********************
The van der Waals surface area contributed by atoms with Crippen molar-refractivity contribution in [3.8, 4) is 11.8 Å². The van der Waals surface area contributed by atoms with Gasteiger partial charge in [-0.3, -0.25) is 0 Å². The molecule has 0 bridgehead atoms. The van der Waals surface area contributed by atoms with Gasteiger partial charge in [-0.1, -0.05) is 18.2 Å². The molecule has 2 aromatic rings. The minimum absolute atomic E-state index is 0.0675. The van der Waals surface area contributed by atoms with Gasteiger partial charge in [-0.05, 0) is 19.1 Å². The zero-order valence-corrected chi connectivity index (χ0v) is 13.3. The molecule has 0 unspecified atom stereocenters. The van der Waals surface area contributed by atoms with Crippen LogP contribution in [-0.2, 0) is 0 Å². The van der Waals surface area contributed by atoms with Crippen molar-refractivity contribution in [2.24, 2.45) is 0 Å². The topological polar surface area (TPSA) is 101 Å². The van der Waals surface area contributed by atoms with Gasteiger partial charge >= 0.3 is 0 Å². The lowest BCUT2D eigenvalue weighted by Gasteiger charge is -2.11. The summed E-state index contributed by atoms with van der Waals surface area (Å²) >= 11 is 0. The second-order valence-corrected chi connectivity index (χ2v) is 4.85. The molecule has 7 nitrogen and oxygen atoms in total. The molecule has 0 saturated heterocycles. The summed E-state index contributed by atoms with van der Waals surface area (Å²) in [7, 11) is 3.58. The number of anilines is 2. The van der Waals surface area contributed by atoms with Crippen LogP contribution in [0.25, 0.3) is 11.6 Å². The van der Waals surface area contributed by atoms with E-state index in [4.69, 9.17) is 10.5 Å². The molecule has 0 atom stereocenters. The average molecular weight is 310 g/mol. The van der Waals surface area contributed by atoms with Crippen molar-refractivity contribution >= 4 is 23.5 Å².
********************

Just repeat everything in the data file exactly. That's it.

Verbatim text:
The van der Waals surface area contributed by atoms with Crippen molar-refractivity contribution in [3.8, 4) is 11.8 Å². The van der Waals surface area contributed by atoms with Gasteiger partial charge in [-0.3, -0.25) is 0 Å². The molecule has 0 bridgehead atoms. The van der Waals surface area contributed by atoms with Gasteiger partial charge in [-0.1, -0.05) is 18.2 Å². The molecule has 2 aromatic rings. The minimum absolute atomic E-state index is 0.0675. The van der Waals surface area contributed by atoms with Gasteiger partial charge in [-0.05, 0) is 19.1 Å². The zero-order valence-corrected chi connectivity index (χ0v) is 13.3. The molecule has 0 unspecified atom stereocenters. The van der Waals surface area contributed by atoms with Crippen LogP contribution in [-0.2, 0) is 0 Å². The van der Waals surface area contributed by atoms with Crippen molar-refractivity contribution in [2.24, 2.45) is 0 Å². The topological polar surface area (TPSA) is 101 Å². The van der Waals surface area contributed by atoms with Gasteiger partial charge >= 0.3 is 0 Å². The lowest BCUT2D eigenvalue weighted by Gasteiger charge is -2.11. The summed E-state index contributed by atoms with van der Waals surface area (Å²) >= 11 is 0. The second-order valence-corrected chi connectivity index (χ2v) is 4.85. The molecule has 7 nitrogen and oxygen atoms in total. The molecule has 0 saturated heterocycles. The summed E-state index contributed by atoms with van der Waals surface area (Å²) in [7, 11) is 3.58. The number of anilines is 2. The van der Waals surface area contributed by atoms with Crippen LogP contribution in [0.25, 0.3) is 11.6 Å². The van der Waals surface area contributed by atoms with E-state index in [4.69, 9.17) is 10.5 Å². The molecule has 0 atom stereocenters. The average molecular weight is 310 g/mol. The van der Waals surface area contributed by atoms with Crippen molar-refractivity contribution >= 4 is 23.5 Å².